The purpose of the present study is to understand the determinants of delivery location (home, public or private facility) in one state of India (Maharashtra), using data from the Second National Family Health Survey (NFHS-2).

Methods

Research questions

What are the determinants of delivery location (home, public or private facility) the state of Maharashtra?

Study design

The study was a cross sectional analyses of the National Family Health Survey – 2 (NFHS – 2) dataset.

Data source

The NFHS – 2 is a house-to-house interview survey conducted in 1998–99 across 26 states of India. It interviewed a nationally representative sample of approximately 91,000 women.[10] The survey used a comprehensive questionnaire to interview ever-married females between 15 and 49 years and obtained in-depth information about family planning, infant and child mortality, maternal and child health, and utilization of reproductive and child health services by mothers and children.

The Maharashtra sample of the NFHS-2 data had a sample size of 5391 ever-married females between the ages of 15 to 49. We abstracted data from the most recent birth (n = 1510).

Conceptual model

Andersen's Behavioral Model of Health Services Utilization was used as the conceptual framework.[11] This model has been used extensively in both developing and developed countries to understand health services utilization. [12-18] The model classifies factors that affect health services utilization into three groups: predisposing, enabling and need factors. Among the predisposing factors, demographic characteristics (age, gender, marital status) reflect the propensity of individuals to use services. Social structure (education, occupation, race/ethnicity) measures the ability of the individual to cope with the problem, the resources available in the community, and the state of the physical environment. Health beliefs are values and knowledge about health and the health care system that influence utilization, and these include general attitudes towards medical care, physicians, and disease.[11]

Enabling factors, both personal and organizational, must be present for service utilization, and these represent the actual ability of the individual to obtain health services. Personal enabling factors include income, health insurance, regular source of care, and travel and waiting times; organizational enabling factors include the availability of health care providers and their spatial distribution.[11] The most immediate cause of health services utilization is need. This judgment about need can be made by the individual himself or family caregivers (perceived need), and can be estimated by a self assessment of health status, symptoms experienced during a period of time, or number of symptoms during a period of time. Need can also be defined through a professional evaluation (evaluated need); for example, physician severity ratings for an episode of illness.[11]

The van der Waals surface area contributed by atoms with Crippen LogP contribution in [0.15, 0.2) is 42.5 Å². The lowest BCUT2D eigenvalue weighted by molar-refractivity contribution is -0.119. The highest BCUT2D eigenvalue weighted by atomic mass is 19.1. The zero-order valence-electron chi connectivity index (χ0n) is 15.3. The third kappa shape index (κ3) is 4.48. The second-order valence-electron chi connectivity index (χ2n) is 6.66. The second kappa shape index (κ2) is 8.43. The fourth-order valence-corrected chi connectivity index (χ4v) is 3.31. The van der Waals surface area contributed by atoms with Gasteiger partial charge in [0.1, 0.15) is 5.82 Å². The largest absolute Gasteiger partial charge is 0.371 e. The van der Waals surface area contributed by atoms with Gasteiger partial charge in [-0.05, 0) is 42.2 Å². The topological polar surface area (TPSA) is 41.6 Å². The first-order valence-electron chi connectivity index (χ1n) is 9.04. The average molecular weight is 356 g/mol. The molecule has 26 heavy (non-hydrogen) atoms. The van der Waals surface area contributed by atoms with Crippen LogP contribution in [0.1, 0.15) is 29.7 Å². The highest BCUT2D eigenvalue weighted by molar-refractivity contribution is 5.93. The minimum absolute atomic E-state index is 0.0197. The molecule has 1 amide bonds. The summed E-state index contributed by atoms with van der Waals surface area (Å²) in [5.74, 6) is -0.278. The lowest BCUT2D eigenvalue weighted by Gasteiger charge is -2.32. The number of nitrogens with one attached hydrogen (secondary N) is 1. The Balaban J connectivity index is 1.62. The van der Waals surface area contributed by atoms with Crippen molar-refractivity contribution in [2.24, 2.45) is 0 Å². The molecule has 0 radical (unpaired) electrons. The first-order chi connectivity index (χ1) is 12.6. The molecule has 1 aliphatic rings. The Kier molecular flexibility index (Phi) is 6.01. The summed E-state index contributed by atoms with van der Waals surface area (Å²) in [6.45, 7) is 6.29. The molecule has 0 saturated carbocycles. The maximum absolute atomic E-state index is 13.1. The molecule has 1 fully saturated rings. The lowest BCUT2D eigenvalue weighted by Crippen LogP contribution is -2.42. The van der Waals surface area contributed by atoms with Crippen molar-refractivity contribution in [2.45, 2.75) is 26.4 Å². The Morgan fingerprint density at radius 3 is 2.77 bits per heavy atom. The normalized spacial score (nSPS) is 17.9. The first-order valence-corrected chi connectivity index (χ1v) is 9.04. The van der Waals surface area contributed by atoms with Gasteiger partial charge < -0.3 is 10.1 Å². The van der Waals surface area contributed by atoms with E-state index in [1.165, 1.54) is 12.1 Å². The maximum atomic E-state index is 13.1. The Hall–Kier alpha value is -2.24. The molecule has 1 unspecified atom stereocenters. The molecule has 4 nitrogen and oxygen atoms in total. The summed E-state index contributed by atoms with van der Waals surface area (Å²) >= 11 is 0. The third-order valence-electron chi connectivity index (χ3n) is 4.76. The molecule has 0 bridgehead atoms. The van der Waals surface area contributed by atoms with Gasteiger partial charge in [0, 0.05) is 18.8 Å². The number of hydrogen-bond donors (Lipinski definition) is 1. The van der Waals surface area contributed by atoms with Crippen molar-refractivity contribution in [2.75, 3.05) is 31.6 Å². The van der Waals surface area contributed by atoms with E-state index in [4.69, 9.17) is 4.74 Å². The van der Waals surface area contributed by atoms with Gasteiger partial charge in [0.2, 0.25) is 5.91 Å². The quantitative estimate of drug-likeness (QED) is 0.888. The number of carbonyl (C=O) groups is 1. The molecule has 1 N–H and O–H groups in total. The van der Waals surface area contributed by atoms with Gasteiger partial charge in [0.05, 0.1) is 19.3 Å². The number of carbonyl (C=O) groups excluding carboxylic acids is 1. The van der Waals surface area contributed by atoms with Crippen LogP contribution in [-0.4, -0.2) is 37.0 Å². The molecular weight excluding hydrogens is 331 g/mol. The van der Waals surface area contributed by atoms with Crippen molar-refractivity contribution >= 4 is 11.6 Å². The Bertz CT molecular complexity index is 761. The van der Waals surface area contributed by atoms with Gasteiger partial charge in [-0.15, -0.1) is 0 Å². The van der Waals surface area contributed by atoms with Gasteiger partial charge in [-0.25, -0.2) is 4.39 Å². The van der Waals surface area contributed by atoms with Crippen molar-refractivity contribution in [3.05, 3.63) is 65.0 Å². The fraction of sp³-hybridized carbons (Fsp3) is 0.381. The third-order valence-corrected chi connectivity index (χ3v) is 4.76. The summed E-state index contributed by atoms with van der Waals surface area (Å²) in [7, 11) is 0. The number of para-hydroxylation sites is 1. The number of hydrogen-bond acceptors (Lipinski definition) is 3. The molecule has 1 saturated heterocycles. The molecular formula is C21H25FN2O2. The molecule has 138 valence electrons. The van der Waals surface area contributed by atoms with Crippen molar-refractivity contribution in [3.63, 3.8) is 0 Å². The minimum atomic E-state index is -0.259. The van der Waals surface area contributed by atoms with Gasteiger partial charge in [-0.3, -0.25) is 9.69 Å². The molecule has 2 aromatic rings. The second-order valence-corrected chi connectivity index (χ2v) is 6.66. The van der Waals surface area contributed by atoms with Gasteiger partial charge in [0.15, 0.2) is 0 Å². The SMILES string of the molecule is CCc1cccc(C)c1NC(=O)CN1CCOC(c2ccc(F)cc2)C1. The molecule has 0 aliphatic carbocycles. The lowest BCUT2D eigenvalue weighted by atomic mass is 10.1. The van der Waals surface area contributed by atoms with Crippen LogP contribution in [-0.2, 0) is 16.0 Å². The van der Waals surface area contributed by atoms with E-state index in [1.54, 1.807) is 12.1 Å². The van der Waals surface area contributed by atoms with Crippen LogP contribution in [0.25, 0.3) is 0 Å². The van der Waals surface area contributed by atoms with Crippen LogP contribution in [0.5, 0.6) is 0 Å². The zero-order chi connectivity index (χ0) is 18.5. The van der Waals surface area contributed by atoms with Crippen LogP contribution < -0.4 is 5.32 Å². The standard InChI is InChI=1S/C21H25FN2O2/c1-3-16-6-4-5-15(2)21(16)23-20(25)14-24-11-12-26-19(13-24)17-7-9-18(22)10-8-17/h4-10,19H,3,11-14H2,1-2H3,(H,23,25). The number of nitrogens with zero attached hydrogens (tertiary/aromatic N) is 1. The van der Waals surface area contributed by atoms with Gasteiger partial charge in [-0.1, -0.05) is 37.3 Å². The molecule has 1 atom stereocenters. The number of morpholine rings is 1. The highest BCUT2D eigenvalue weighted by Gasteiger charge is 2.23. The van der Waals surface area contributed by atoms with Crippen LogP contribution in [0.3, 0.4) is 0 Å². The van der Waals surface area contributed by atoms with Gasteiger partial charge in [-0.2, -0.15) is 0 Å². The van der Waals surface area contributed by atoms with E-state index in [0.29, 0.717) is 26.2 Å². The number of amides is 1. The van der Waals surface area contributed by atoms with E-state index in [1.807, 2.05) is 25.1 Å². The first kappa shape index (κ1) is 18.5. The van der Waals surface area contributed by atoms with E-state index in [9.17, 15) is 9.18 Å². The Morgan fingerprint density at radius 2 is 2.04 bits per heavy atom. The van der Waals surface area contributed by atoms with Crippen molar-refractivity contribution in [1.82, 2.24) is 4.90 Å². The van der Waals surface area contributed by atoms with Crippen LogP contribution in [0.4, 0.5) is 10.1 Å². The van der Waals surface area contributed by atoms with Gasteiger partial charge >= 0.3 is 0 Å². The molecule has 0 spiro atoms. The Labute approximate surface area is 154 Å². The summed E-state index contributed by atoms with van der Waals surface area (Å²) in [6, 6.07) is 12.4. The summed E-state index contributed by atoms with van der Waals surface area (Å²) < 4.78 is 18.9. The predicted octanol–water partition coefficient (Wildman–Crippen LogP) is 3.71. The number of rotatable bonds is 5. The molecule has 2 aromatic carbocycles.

Variable specification

Dependent variable

A categorical dependent variable was created based on the location of the most recent live birth. It was categorized as 'home' if the mother reported that the most recent live birth occurred at home; 'public' if the most recent live birth occurred in a government hospital, government dispensary, urban health center, urban family welfare clinic, community health center or primary health center, and 'private' if the birth occurred at a private hospital, private clinic, and non-governmental organizations (NGO) or trust hospital. NGO and trust hospitals were included in the private sector category and could not be classified as a separate entity due to their small numbers.

Independent variables

The predisposing variables included in the model were birth order of the baby for which care was sought, sociodemographics of the mother and father (maternal age, maternal and paternal education, religion, and scheduled caste/tribe status). Given the emphasis placed till the recent past on the two child per family policy, we dichotomized birth order (two or less and more than two). Maternal age was a three level categorical variable (less than 20 years, 20 – 29 years, and more than 30 years). Based on the highest level of education completed, the mother's and father's education were categorized into three levels (primary or less, up to secondary, higher than secondary). Religion was coded into three categories, viz. Hindu, Muslim and others. To assess the effect of caste on the health services utilization, the NFHS – 2 variable classifying the population into scheduled caste/tribe (SC/ST) and non-SC/ST was used.